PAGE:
Having spent some time in France, I was keen on noticing the way that the French approached food and eating, which is a contrast to how we approach our food here in the U.S.  Even though their foods are rich and they eat these rich foods later in the day, they seem healthier and are, on the average, thinner and more relaxed than their U.S. counterparts.

The way that they eat and their approach to dining is mirrored in the tenets of Ayurveda

They take their time and this is noticeable when dining out.   In a restaurant, be prepared to sit contentedly for hours and don’t expect them to give you the check until you ask for it.  They consider it rude to rush someone through a meal experience.  You are there for the ambiance and enjoyment of your food and drink.  Once, my husband and I went to a restaurant down the street from our hotel for a ‘quick bite’ and we couldn’t believe we were there from 7:30 to almost 10:00 p.m.  Time moves differently when you’re relaxed and when food is presented as a source of pride, and not just as a source for profit.
People are engaged in the act of dinning and not looking around the restaurant or continuously scanning their environs.  There’s no feeling of ‘let’s eat and get out of here.’ Or ‘I’m bored.’  Or ‘When are we leaving because I’m done with this food.’  Attention is paid to the entire dining experience, including to the others who are seated at the same table.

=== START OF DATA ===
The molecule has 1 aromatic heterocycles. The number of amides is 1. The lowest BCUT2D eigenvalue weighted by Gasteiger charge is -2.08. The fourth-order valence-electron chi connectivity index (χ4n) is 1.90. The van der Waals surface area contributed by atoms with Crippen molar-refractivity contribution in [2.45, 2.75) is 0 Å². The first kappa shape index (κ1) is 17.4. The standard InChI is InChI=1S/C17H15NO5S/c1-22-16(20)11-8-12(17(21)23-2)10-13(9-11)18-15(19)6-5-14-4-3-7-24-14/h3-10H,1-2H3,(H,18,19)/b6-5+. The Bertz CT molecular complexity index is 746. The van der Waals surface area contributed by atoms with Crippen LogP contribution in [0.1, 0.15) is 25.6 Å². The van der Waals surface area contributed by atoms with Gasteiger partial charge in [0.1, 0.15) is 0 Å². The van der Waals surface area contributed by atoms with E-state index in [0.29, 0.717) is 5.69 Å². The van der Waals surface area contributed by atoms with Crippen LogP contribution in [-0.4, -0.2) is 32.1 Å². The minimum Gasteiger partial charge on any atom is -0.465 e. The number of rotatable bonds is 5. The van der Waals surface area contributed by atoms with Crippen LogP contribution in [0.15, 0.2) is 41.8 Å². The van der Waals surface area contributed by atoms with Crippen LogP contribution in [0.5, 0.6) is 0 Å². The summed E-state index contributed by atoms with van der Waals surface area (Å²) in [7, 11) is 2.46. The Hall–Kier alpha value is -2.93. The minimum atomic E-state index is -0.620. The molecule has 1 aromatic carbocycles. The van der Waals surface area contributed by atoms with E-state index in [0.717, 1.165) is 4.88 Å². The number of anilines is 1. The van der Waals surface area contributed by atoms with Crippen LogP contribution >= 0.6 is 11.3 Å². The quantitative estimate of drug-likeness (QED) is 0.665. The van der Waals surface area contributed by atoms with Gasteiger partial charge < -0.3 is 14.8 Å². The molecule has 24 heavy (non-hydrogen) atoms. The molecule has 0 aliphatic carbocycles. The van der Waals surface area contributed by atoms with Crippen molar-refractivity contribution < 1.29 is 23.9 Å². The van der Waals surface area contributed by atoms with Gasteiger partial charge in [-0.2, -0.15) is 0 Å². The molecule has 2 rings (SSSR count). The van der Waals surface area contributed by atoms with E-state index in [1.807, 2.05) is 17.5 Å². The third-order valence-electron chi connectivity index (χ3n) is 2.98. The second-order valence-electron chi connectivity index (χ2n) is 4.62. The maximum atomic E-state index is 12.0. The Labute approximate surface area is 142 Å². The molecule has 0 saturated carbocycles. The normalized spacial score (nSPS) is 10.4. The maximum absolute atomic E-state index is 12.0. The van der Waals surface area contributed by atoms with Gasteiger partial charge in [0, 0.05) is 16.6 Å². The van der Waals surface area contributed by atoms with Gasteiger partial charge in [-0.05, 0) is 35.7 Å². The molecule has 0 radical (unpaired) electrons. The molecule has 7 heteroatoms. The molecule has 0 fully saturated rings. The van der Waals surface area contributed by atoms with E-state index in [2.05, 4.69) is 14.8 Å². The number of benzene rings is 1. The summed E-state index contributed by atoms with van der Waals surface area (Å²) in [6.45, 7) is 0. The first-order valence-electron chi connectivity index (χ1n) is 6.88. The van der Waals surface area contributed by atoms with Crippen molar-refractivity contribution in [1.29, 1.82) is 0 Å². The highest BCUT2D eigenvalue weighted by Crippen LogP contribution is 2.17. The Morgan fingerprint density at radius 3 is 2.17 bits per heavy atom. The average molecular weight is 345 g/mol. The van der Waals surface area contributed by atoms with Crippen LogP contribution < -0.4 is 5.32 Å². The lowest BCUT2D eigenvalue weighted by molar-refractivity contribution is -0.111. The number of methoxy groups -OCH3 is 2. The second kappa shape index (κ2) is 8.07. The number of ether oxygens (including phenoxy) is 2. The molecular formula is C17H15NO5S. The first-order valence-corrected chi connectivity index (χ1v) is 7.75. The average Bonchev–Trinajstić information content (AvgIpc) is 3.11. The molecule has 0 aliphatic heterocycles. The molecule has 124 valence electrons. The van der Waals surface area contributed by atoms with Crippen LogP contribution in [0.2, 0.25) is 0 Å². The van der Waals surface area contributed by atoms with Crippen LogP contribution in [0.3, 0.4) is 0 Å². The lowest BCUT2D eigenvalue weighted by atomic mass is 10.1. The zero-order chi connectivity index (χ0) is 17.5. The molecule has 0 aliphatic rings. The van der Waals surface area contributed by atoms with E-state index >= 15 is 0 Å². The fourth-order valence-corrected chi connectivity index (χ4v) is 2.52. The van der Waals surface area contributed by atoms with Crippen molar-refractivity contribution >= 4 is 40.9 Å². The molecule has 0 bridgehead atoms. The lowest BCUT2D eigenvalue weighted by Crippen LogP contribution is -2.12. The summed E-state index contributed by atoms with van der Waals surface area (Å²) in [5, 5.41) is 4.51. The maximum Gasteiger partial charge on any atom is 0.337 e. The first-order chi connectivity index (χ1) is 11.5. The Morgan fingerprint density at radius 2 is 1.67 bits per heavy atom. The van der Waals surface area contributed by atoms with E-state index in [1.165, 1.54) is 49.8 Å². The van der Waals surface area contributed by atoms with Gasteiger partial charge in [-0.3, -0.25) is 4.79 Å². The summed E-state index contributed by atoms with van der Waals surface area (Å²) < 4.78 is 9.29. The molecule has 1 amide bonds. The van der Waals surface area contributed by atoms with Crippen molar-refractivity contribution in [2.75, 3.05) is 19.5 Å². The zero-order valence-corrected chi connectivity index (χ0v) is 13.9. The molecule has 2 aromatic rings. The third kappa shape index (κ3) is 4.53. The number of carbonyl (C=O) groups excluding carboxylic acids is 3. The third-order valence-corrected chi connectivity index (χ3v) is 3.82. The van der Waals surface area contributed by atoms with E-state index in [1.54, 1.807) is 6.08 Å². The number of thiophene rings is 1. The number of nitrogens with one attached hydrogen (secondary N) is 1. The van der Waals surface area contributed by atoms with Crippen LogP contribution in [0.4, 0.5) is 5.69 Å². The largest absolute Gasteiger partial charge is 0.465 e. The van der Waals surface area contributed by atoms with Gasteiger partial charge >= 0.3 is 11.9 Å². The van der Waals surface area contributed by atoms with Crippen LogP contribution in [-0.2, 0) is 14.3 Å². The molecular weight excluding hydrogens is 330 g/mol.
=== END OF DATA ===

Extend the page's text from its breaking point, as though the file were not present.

Portions are smaller.  Amazingly so and is in great contrast to the ‘all you can eat’ buffets that we see here in the states.  Individual dishes are also served like miniature works of art.
There is no such thing as a ‘doggie bag’ to take away leftovers.  It made me question our practices here of asking for restaurant food to go.   When the portions are small and served beautifully, the thought of dumping ‘what’s left’ into a disposable container so that you can run out the door and eat it somewhere else  seems ludicrous.

So why not…

Take your time!  We live in a world of rush.  We have to ask ourselves, what is the hurry?  If you have to get back to work, allow enough time to enjoy what you’re eating.  If your work doesn’t provide for a decent lunch hour, reconsider what’s really important in your life.
Enjoy smaller and thoughtfully prepared portions.  You will appreciate what you have in front of you and you’ll probably eat it more slowly, savoring instead of gulping.
Sit while eating.  Picking and snacking and stuffing foods into the mouth while standing, driving, or doing work over a computer changes the entire digestive process. The benefits of sitting and focusing on one thing that you’re doing can apply to almost anything.  So when you’re eating,  just eat.
Make the most out of living.  Eating should be one of the most sacred things that we do to sustain our lives.  Eating just to fill an emotional void is not the purpose of food. That is the purpose of opening the heart.
If you’re eating to fill some undefined emptiness within, then the food is not nourishing and it could, instead, be detrimental to your health.

A note on wine and spirits.
The French do appreciate their wines. But they are enjoyed, not simply drunk.

I want to emphasize the importance of understanding that there is no perfect. And that achieving balance through consciousness is possible.  We are all a product of our environment which, currently, is not very healthy.  To counter this, it takes awareness to change bad habits into what is good and nourishing since unconscious minds tend to default into old, learned patterns from family as well as from culture.  It can take work and it may not come easy.  But it’s worth it.

So friends, I invite you to make eating and meal time a conscious act. And to start with where you are.  And to go slowly. And to always keep an open mind as well as an open heart.